GIEWS Country Brief: Guinea 18-September-2019

FOOD SECURITY SNAPSHOT

  • Normal progress of 2019 cropping season

  • Slightly above-average cereal production expected in 2019

  • Continued assistance needed for vulnerable people

Normal progress of 2019 cropping season due to favourable moisture conditions

Planting operations of the 2019 rice and coarse grain crops (maize, millet and sorghum), to be harvested from October, started on time in February-March in the southern part of the country and were completed across the country in June. Favourable moisture conditions are benefiting crop development and weeding activities are underway in most cropping areas.

Pasture supply and quality are currently favourable, allowing animals to maintain good body conditions and enhance their market value. The animal health situation is generally satisfactory, with no major disease outbreaks.

Slightly above-average harvest expected in 2019

The harvest of the main 2019 season cereal crops is expected to start from October across the country. The aggregate cereal output in 2019 is forecast at an average of 3.7 million tonnes reflecting favourable rainfall coupled with the Government’s support in terms of seeds, fertilizers, tractors, capacity building and management.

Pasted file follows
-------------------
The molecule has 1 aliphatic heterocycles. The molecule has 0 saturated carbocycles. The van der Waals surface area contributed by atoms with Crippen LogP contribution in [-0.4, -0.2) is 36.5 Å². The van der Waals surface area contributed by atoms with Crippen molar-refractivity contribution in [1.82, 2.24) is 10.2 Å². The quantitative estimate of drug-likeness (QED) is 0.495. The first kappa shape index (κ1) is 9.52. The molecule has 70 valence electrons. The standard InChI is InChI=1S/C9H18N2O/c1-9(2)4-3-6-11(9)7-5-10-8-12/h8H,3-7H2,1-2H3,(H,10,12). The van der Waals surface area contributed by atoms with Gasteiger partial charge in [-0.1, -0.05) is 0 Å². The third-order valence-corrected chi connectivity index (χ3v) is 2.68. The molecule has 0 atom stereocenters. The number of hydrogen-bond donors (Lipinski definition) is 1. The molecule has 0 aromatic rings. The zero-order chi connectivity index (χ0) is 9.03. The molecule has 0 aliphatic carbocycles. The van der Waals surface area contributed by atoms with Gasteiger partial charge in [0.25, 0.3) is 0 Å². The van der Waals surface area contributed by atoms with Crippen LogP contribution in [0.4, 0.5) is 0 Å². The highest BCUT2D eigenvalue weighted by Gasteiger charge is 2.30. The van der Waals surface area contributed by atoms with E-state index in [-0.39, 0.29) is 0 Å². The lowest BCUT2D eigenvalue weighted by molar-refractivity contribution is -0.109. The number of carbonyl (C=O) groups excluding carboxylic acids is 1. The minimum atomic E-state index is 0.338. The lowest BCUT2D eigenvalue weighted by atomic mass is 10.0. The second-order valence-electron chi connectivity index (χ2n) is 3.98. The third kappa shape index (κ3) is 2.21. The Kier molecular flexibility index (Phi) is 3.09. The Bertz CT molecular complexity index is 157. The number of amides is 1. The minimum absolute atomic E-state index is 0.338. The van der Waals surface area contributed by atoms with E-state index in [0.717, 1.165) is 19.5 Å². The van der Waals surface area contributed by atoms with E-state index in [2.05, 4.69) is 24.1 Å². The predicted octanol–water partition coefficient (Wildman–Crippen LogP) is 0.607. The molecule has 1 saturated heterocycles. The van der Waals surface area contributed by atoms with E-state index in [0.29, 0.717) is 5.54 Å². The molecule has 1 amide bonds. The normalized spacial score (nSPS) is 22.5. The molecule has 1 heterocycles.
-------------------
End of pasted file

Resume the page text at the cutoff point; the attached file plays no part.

Cereal import requirements for the 2018/19 (November/October) marketing year are forecast at an above-average 1.3 million tonnes as traders aim to replenishing their stocks.

Continued assistance needed for vulnerable people

Despite overall favourable food security conditions, some vulnerable households still need external food assistance. According to the March 2019 “Cadre Harmonisé” analysis, about 288 000 people are estimated to be in need of food assistance from June to August 2019, with a significant increase from 21 000 food insecure people in June-August 2018. The food security situation has deteriorated in recent years, mainly due to the expansion of the mining sector to the detriment of subsistence agriculture. Most displaced small-scale farmers lack the technical skills to be employed into the mining sector and the reduced own production of food has resulted in an increase of market dependency. The expansion of the mining sector is also affecting pastoral livelihoods through the reduction of grazing areas and constraints on transhumance movements. In addition, outbreaks of foot-and-mouth disease and other recurrent epizootics continue to affect livestock (especially cattle) in most pastoral areas.